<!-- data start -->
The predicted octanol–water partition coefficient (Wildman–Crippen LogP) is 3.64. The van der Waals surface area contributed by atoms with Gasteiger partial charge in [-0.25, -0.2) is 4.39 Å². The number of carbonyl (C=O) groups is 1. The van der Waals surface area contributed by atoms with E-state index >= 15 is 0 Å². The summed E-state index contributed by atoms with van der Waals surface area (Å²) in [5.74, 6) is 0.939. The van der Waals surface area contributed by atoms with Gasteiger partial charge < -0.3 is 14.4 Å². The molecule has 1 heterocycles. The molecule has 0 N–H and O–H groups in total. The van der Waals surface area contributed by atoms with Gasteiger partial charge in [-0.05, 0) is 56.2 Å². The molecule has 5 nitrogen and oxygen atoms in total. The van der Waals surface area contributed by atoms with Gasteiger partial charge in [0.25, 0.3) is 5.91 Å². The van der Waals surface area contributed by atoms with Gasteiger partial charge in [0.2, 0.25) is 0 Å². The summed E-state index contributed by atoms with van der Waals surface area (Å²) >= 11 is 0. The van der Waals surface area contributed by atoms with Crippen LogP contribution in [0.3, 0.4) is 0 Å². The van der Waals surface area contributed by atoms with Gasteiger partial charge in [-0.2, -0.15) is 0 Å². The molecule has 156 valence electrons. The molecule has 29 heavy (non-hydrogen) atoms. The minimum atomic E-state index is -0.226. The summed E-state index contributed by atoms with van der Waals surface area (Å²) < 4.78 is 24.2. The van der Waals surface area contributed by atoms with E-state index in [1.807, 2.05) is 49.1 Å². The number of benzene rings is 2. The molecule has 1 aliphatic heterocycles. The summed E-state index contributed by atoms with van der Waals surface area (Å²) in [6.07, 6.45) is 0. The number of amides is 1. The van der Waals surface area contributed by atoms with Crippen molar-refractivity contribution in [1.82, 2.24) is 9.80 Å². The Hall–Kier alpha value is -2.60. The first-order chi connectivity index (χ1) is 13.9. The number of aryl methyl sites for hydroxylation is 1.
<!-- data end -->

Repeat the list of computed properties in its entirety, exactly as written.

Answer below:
The predicted octanol–water partition coefficient (Wildman–Crippen LogP) is 3.64. The van der Waals surface area contributed by atoms with Gasteiger partial charge in [-0.25, -0.2) is 4.39 Å². The number of carbonyl (C=O) groups is 1. The van der Waals surface area contributed by atoms with E-state index >= 15 is 0 Å². The summed E-state index contributed by atoms with van der Waals surface area (Å²) in [5.74, 6) is 0.939. The van der Waals surface area contributed by atoms with Gasteiger partial charge < -0.3 is 14.4 Å². The molecule has 1 heterocycles. The molecule has 0 N–H and O–H groups in total. The van der Waals surface area contributed by atoms with Gasteiger partial charge in [-0.05, 0) is 56.2 Å². The molecule has 5 nitrogen and oxygen atoms in total. The van der Waals surface area contributed by atoms with Gasteiger partial charge in [0.25, 0.3) is 5.91 Å². The van der Waals surface area contributed by atoms with Gasteiger partial charge in [0.2, 0.25) is 0 Å². The summed E-state index contributed by atoms with van der Waals surface area (Å²) >= 11 is 0. The van der Waals surface area contributed by atoms with Crippen LogP contribution in [0.3, 0.4) is 0 Å². The van der Waals surface area contributed by atoms with Gasteiger partial charge in [-0.2, -0.15) is 0 Å². The molecule has 156 valence electrons. The molecule has 29 heavy (non-hydrogen) atoms. The minimum atomic E-state index is -0.226. The summed E-state index contributed by atoms with van der Waals surface area (Å²) < 4.78 is 24.2. The van der Waals surface area contributed by atoms with E-state index in [1.807, 2.05) is 49.1 Å². The number of benzene rings is 2. The molecule has 1 aliphatic heterocycles. The summed E-state index contributed by atoms with van der Waals surface area (Å²) in [6.07, 6.45) is 0. The number of amides is 1. The van der Waals surface area contributed by atoms with Crippen molar-refractivity contribution in [1.82, 2.24) is 9.80 Å². The Hall–Kier alpha value is -2.60. The first-order chi connectivity index (χ1) is 13.9. The number of aryl methyl sites for hydroxylation is 1.